Friday, May 20, 2022

"Sabrina at Dean Village, Edinburgh" (watercolor on paper, 8" x 10")


"Sabrina at Dean Village, Edinburgh"


The following is what we did in the fifth week of the spring term, 2022 in my "Watercolor Portraits" class (my online Zoom classes with the Art League School in Alexandria, VA).

This week I finished "Sabrina at Dean Village, Edinburgh". It is an independent project with the focus on painting a subject with glasses/sun glasses. She is wearing the shades with a metal wire frame and brown, ombre lenses. What I did was paint around the frame and at the very end of the session, I toned it lightly with yellow ochre (quinacridone gold would have worked too) with the a few exceptions of highlights (left untouched). Then I gave the frame dark accent wherever appropriate. However thin the wire is, it still has a volume, so be careful about where you add the dark accent strokes (it can be the top or bottom or the entire width of the thin frame) if you have a similar situation.

The lenses were painted at the same as when I was developing the skin tones, which required three or four further layers, each additional layer becoming increasing deeper. I used cadmium red, Sennelier helios purple, cadmium yellow pale, permanent sap green (in the philtrum and below the lower lip areas), ultramarine violet, brown madder, perylene maroon, and quite a bit of perylene violet (for the dark form shadows around the cheek and chin and in the neck as well as inside the lenses).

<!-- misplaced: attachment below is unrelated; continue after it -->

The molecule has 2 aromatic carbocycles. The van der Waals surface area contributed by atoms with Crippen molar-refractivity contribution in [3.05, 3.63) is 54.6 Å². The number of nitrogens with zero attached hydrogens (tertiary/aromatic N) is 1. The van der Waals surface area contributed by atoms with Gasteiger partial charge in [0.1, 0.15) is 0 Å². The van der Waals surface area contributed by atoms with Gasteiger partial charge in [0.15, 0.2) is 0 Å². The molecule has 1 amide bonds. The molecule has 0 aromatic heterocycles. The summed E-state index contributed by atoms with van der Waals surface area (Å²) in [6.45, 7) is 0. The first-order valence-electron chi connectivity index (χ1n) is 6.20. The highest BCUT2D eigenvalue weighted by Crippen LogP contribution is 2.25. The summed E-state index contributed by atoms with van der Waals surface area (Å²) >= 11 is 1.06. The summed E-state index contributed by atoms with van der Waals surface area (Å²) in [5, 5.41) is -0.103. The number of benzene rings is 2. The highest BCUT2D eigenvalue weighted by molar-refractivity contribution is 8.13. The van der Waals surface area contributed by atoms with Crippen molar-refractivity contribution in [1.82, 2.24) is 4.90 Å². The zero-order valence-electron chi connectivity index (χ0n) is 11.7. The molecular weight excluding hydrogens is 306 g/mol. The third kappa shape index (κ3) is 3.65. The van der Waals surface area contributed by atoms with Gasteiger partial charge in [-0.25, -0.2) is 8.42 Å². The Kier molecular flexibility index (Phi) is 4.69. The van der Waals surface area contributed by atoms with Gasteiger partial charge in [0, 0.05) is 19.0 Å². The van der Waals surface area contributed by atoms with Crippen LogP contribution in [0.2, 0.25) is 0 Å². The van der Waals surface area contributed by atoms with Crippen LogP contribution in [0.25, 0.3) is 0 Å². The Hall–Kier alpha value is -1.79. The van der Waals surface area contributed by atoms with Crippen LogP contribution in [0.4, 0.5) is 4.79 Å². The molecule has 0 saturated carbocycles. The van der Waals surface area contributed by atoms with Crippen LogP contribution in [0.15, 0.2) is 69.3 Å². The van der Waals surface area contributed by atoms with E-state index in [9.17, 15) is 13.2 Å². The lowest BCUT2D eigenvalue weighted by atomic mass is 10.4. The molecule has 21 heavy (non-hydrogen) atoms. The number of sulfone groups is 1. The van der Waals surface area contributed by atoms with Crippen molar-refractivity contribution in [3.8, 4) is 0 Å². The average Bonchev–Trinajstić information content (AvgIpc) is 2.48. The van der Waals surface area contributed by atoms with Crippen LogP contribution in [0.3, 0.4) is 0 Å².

Lately I have been avoiding using cobalt blue in skin tones; instead I seem to be using perylene violet, which is a dark, muted violet. The reason behind is that blue (either cobalt or ultramarine blue) can lead to too blue purples in shadows.

Sometimes you may see the eyes, as in my case. There aren't going to be any pure whites of the eyes due to the dark tint of the lenses. After a few layers, I painted around the eye shapes (the pencil lines had disappeared long ago; you may want to redraw the lines with pencil if you feel nervous about "drawing with brush", which I do all the time). Suddenly the "whites" of the eyes appeared; values being relative, the lighter-valued shapes were, because of their shapes and locations, obviously now the "whites of the eyes".

I painted the irises with dark color; when it was still damp, I added the pupils with neutral tint. I also gave the darker lines along the upper lash lines, and darkened the inner and outer corners of the eyes, as I would have done in any portrait.

I didn't have any exciting reflection shapes, which you get sometimes inside the lenses. I did, however, have the exciting, wing-shaped cast shadows on the subject's cheek areas. I used warm/cool colors to develop these shadows with hard edges.

I paid a particular attention to the hard and soft edges. The form shadows have soft edges and the cast shadows usually have hard edges. The contrast of the two give the finished portrait the pizazz, I believe.

This attention to the edge quality (that is the artistic term) applies to the hair, of course. You will see in the recording how I further developed the hair (using indigo and perylene violet).

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